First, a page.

July 11, 2008 at 9:08 PM ET
One year after a famous man-vs.-machine poker tournament, the machine finally won out over a team of living, breathing poker professionals. The University of Alberta's Polaris poker-playing software came from behind for the victory in a six-round match held July 3-6 at the Rio All-Suite Hotel and Casino in Las Vegas.
The outcome wasn't clear until the final scores were tallied up from the final game. Each of the games involved 500 hands of limit hold 'em, with Polaris playing head-to-head against each of the professionals. In the end, Polaris won three of the games, the humans won two, and one was a draw.
Polaris' programmers rejoiced.
"It's hard to describe how good that felt," research team leader Michael Bowling said in a report from the University of Alberta. "As a group, we may not all be great poker players, but all of us really, really want to win."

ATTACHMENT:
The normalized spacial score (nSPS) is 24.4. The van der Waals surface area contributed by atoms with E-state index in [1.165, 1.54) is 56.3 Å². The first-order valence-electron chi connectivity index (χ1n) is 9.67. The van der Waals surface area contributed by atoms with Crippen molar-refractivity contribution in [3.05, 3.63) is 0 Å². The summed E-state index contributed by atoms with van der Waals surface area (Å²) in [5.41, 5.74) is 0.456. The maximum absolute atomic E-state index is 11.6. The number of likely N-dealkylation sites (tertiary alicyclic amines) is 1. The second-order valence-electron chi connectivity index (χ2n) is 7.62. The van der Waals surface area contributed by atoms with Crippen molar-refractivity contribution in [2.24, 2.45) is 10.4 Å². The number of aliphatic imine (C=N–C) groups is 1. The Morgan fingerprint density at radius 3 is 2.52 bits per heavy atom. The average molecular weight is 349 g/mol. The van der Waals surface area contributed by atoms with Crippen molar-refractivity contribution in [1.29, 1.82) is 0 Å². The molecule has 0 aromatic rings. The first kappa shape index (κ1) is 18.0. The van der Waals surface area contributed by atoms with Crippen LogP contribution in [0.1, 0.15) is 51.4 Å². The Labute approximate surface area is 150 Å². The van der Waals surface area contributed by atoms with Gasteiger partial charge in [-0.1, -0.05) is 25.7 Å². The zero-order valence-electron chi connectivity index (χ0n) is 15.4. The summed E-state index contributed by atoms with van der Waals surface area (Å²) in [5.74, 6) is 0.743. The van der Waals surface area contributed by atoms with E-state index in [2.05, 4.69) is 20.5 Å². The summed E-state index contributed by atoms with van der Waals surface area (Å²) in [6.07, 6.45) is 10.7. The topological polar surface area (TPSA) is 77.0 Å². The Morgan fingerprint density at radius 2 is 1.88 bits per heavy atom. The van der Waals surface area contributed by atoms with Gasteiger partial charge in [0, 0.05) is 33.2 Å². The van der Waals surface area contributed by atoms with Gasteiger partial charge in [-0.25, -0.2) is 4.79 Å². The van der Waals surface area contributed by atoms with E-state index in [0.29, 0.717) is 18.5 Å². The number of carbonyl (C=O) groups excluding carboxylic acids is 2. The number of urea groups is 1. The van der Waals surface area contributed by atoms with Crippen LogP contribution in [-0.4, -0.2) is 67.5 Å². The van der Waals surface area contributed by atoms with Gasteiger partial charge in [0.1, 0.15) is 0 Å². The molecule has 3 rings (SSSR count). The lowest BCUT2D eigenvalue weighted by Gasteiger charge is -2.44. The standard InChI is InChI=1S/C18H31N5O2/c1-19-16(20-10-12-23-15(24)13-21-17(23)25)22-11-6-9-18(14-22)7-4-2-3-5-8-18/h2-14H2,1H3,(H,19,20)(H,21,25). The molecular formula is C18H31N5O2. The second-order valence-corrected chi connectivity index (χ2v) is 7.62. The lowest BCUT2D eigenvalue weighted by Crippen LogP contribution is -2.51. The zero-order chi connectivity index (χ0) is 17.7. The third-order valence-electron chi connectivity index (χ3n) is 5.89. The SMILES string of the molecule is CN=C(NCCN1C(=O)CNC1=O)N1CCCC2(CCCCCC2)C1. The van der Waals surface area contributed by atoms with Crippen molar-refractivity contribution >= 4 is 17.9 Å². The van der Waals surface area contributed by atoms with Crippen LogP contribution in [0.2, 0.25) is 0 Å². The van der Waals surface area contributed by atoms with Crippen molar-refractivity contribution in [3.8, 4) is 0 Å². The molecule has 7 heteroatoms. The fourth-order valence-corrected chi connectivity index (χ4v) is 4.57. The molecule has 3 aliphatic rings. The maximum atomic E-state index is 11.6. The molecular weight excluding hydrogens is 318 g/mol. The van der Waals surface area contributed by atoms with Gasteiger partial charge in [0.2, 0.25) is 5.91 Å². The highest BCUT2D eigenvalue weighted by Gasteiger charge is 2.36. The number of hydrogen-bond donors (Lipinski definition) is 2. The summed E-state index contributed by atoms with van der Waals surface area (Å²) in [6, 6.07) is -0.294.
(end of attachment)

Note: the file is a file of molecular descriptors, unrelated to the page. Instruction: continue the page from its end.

Bowling pointed out that this was just a first step. "This was really the simplest form of poker," he said. "There's a lot more we can look at, such as playing without betting limits, or playing with more than two opponents. One of the reasons I got excited about this line of research is that it's not just a one-off. It's a really challenging path of research."
Historically, computers have been better at games where all the information is essentially out there on the board - for instance, chess and checkers. Poker is trickier, because players have to make judgments based on different amounts of information about the state of play.
"In general, problems in the real world are going to be more like poker than chess," Bowling said.
Polaris and other pokerbots have been around for years, and it's almost a given that some of those bots have been employed on online gaming sites against not-so-professional human players. Check out this archived report on the subject from Michael Brunker, one of my colleagues at msnbc.com, and this more recent report on a real-money pokerbot (it's actually the first part of an ongoing series).
If robo-poker isn't your cup of tea, here are some other weekend field trips you can take on the Web:
The last word, as always, is yours. What do you think about the rise of the pokerbots, the state of the solar cycle or the state of science in society? Feel free to add your comments below.
Update for 4:54 p.m. ET July 13: I've revised the reference to how pokerbots are being used on gaming Web sites, in response to comments below.